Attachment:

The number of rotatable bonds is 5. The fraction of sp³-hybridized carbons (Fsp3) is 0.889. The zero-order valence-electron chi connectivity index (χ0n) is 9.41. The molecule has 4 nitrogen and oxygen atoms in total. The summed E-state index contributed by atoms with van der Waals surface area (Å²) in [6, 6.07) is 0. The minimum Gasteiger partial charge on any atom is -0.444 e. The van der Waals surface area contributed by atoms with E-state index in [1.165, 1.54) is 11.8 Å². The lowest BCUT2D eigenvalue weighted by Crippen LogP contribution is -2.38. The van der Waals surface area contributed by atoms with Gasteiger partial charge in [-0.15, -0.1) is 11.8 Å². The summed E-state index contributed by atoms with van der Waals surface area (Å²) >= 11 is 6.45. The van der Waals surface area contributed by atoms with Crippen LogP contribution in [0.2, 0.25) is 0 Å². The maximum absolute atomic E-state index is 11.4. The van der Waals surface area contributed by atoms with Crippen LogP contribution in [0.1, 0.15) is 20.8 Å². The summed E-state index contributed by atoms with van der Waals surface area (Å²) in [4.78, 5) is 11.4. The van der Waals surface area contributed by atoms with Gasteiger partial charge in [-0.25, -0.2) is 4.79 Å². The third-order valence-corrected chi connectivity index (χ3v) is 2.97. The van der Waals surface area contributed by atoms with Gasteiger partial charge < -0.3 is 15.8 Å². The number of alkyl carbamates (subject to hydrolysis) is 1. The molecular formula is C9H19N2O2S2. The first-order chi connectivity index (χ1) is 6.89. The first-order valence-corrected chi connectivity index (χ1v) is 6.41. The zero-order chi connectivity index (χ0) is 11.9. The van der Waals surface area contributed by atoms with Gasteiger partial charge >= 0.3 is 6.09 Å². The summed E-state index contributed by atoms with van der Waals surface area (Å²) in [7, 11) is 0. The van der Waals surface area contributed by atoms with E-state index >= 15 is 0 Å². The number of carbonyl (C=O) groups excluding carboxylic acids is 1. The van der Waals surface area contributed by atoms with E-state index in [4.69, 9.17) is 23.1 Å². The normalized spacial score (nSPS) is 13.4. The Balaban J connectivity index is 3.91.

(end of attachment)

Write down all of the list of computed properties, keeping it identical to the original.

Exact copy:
The number of rotatable bonds is 5. The fraction of sp³-hybridized carbons (Fsp3) is 0.889. The zero-order valence-electron chi connectivity index (χ0n) is 9.41. The molecule has 4 nitrogen and oxygen atoms in total. The summed E-state index contributed by atoms with van der Waals surface area (Å²) in [6, 6.07) is 0. The minimum Gasteiger partial charge on any atom is -0.444 e. The van der Waals surface area contributed by atoms with E-state index in [1.165, 1.54) is 11.8 Å². The lowest BCUT2D eigenvalue weighted by Crippen LogP contribution is -2.38. The van der Waals surface area contributed by atoms with Gasteiger partial charge in [-0.15, -0.1) is 11.8 Å². The summed E-state index contributed by atoms with van der Waals surface area (Å²) >= 11 is 6.45. The van der Waals surface area contributed by atoms with Crippen LogP contribution in [0.2, 0.25) is 0 Å². The maximum absolute atomic E-state index is 11.4. The van der Waals surface area contributed by atoms with Crippen LogP contribution in [0.1, 0.15) is 20.8 Å². The summed E-state index contributed by atoms with van der Waals surface area (Å²) in [4.78, 5) is 11.4. The van der Waals surface area contributed by atoms with Gasteiger partial charge in [-0.25, -0.2) is 4.79 Å². The third-order valence-corrected chi connectivity index (χ3v) is 2.97. The van der Waals surface area contributed by atoms with Gasteiger partial charge < -0.3 is 15.8 Å². The number of alkyl carbamates (subject to hydrolysis) is 1. The molecular formula is C9H19N2O2S2. The first-order chi connectivity index (χ1) is 6.89. The first-order valence-corrected chi connectivity index (χ1v) is 6.41. The zero-order chi connectivity index (χ0) is 11.9. The van der Waals surface area contributed by atoms with Gasteiger partial charge >= 0.3 is 6.09 Å². The summed E-state index contributed by atoms with van der Waals surface area (Å²) in [7, 11) is 0. The van der Waals surface area contributed by atoms with E-state index >= 15 is 0 Å². The number of carbonyl (C=O) groups excluding carboxylic acids is 1. The van der Waals surface area contributed by atoms with E-state index in [4.69, 9.17) is 23.1 Å². The normalized spacial score (nSPS) is 13.4. The Balaban J connectivity index is 3.91.